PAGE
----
Ovarian cysts are likely to develop in 7 per cent of women before they reach the menopause, although many people experience no symptoms and are therefore unaware of the cyst’s presence. An ovarian cyst is a fluid-filled sac that develops on the surface, or sometimes inside, the ovaries. They tend to be small and clear up without treatment, but a decision whether to remove surgically will be informed by the symptoms suffered, the type and size of cyst, and the patient’s age.
Are ovarian cysts cancerous?
Most ovarian cysts are benign and the likelihood of yours being cancerous is slim. There are risk affecting factors such as whether you have had ovarian or breast cancer (or if there is a family history of the disease), whether you have had children, and whether you smoke. In pre-menopausal women, around one in 1,000 ovarian cysts are found to be cancerous; for women over the age of 50, the risk of the cyst being malignant is higher, with about three in 1,000 ovarian cysts found to be cancerous. Female gynaecologist Miss Amanda Tozer regularly treats women for ovarian cysts at her London clinic; where cysts show suspicious features, she will run a blood test to measure CA 125 level and perform an MRI scan to evaluate the cyst further.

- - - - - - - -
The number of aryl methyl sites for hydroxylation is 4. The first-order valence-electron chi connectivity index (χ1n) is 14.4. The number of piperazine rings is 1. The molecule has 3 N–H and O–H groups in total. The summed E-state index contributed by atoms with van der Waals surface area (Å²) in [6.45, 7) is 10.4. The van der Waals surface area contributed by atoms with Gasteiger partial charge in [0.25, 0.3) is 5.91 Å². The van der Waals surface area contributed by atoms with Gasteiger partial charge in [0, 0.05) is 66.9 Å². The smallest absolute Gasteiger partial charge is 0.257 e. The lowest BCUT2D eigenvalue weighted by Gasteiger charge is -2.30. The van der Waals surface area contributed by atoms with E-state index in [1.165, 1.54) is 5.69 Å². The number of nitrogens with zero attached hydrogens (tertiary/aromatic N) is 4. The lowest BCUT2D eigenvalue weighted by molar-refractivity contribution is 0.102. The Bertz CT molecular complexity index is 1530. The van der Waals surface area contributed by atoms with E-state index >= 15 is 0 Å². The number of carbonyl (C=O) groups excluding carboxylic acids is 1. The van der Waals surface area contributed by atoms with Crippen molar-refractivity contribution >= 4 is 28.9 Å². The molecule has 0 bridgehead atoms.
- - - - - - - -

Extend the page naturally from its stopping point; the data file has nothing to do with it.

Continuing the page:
How will ovarian cysts affect my fertility?
Ovarian cysts do not usually cause infertility issues and will, in most cases, go away without medical intervention. However, where surgery is required to remove a cyst, particularly one that is very large or has twisted, there is a risk of damaging the ovaries, or needing to remove one, thereby initiating a fertility problem. It is important that anyone undergoing keyhole surgery for removal of ovarian cysts understands the risks; to this end, during a consultation with London gynaecologist Amanda Tozer, you will discuss at length the potential complications of surgery and how these are managed.